Why fiscal rules should be revisited

The Union government has once again deviated from the stated fiscal consolidation road map. It will now aim to contain the fiscal deficit at 3.8 per cent of gross domestic product (GDP), compared with the current year’s budget estimate of 3.3 per cent. The government aims to bring down the fiscal deficit to 3.5 per cent of GDP in the next financial year. Presenting the Union Budget for 2020-21, Finance Minister Nirmala Sitharaman used the escape clause under the Fiscal Responsibility and Budget Management (FRBM) Act on account of structural reforms in the economy, with unanticipated fiscal implications for both the current and the next fiscal year.

According to the revised FRBM rules, as amended by the Finance Act, 2018, the central government debt stock should not exceed 40 per cent of GDP by the end of financial year 2024-25. The fiscal deficit was also expected to be reduced to 3 per cent of GDP by 2020-21. The law provides for deviation from the fiscal deficit target by up to 0.5 per cent of GDP under various circumstances. In accordance with the latest revision, the central government’s debt is expected to decline from 50.3 per cent of GDP in the current year to 45.5 per cent by 2022-23. Clearly, the government will take more time to reach the earlier target because of slower than desired consolidation. While a higher level of debt has risks, especially in the environment of slow growth, deviations from annual fiscal target also has costs.

The 15th Finance Commission is expected to constitute a committee to examine the fiscal and debt situation and present a road map. This would be a good opportunity to revisit the fiscal management framework. The committee would do well to reassess the fiscal deficit target of 3 per cent of GDP. As also highlighted by the FRBM review committee, the 3 per cent target for both the Centre and states in the FRBM Act, 2003, was set after considering the available pool of financial savings. It was also deemed sufficient to attain government debt-to-GDP ratio of 50 per cent over 10 years. Household financial savings were projected at 10 per cent of GDP. Another 2 per cent of GDP was added as external borrowing (current account deficit). The available pool of financial savings at 12 per cent of GDP was equally allocated to the government and the private sector. The FRBM review committee also broadly followed this path. Net household financial savings in 2014-15 was at 7.6 per cent of GDP. The sustainable medium-term current account deficit was estimated to be about 2.3 per cent of GDP. Therefore, the available savings of about 10 per cent of GDP was allocated equally between the public and the private sector. But this needs to be reviewed again, as the net household financial savings have dropped to 6.5 per cent of GDP.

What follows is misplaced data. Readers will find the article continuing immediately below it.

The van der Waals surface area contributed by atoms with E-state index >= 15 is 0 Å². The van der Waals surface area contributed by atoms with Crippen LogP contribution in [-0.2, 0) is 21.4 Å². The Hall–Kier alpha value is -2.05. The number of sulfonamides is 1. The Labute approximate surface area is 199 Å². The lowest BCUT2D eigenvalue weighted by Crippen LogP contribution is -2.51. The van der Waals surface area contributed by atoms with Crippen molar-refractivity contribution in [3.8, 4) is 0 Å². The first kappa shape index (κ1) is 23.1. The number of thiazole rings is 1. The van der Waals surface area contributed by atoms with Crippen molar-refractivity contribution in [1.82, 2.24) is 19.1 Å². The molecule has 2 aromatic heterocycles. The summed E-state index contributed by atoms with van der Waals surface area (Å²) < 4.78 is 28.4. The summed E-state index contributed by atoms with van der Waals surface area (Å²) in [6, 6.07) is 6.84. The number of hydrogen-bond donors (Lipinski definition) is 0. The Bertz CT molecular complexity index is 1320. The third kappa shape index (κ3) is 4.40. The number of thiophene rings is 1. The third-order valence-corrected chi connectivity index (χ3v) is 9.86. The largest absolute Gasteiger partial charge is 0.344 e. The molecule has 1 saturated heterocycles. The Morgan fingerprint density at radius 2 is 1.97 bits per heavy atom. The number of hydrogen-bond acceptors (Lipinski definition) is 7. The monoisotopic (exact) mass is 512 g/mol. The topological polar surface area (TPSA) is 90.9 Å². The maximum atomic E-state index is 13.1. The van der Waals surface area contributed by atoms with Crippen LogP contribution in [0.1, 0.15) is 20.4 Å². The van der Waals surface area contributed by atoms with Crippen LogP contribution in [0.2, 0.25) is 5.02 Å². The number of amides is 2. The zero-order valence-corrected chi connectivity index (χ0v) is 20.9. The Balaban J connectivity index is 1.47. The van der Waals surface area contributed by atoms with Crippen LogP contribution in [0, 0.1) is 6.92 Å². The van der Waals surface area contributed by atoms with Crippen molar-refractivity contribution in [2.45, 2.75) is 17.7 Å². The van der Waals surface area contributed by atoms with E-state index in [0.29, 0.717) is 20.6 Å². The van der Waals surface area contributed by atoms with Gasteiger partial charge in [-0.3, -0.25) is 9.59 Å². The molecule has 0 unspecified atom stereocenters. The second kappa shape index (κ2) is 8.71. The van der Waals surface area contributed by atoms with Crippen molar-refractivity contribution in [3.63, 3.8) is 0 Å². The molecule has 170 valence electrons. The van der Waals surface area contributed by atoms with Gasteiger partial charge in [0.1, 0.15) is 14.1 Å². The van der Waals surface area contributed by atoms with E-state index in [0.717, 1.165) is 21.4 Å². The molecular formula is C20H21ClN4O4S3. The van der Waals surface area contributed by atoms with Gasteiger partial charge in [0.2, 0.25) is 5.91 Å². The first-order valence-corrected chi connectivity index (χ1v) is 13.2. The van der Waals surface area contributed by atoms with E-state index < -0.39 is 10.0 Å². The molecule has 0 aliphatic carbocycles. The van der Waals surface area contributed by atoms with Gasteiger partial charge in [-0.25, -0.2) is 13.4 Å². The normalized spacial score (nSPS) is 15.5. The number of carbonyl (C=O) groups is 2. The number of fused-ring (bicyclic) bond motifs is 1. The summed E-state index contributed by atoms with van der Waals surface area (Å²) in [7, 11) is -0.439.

This essentially means that even at the stated level of deficit, the government is preempting the entire pool of financial savings and investment activity largely depends on imported savings. Things will not change much even if the general government deficit is brought down to 6 per cent of GDP. So, the basis for allocating 50 per cent of financial savings to the public sector also needs to be debated. The size of the government, even with the current level of deficit, is far less than 50 per cent of GDP.

The current level of savings and the requirement of the public sector means a revival of private investment will mostly  depend on imported savings. The strain on financial resources is visible in the bond market. To reduce the pressure, the government is looking to issue special securities to non-resident investors. The idea is to get Indian government bonds included in global bond indices, which would result in a stable flow of foreign savings. Large passive investors, such as pension and insurance funds, invest in funds tracking such indices. The government is also increasing the foreign investment limit in the corporate debt market. The Reserve Bank of India (RBI), on its part, is flooding the system with liquidity to improve the transmission of policy rates.

Higher dependence on foreign savings, aside from  increasing financial stability risks by adding to external debt, will create distortions in the system. Higher flow of foreign capital will put upward pressure on the rupee, which will affect India’s external competitiveness. Overvaluation of the rupee is said be affecting India’s exports, which have practically stagnated in recent years. Continued intervention by the RBI in the currency market can affect its monetary policy objectives. In fact, the need for continued flow of foreign funds could incentivise the system to keep the rupee strong.

Therefore, the challenge for the Finance Commission would be to suggest a road map to bring down the general government deficit to a more sustainable level, which leaves adequate means for the private sector. Since it is not easy to augment revenues at the scale required, large adjustments in expenditure would be necessary. A delay in adjustment would not only affect the potential growth but also increase longer-term financial stability risks.

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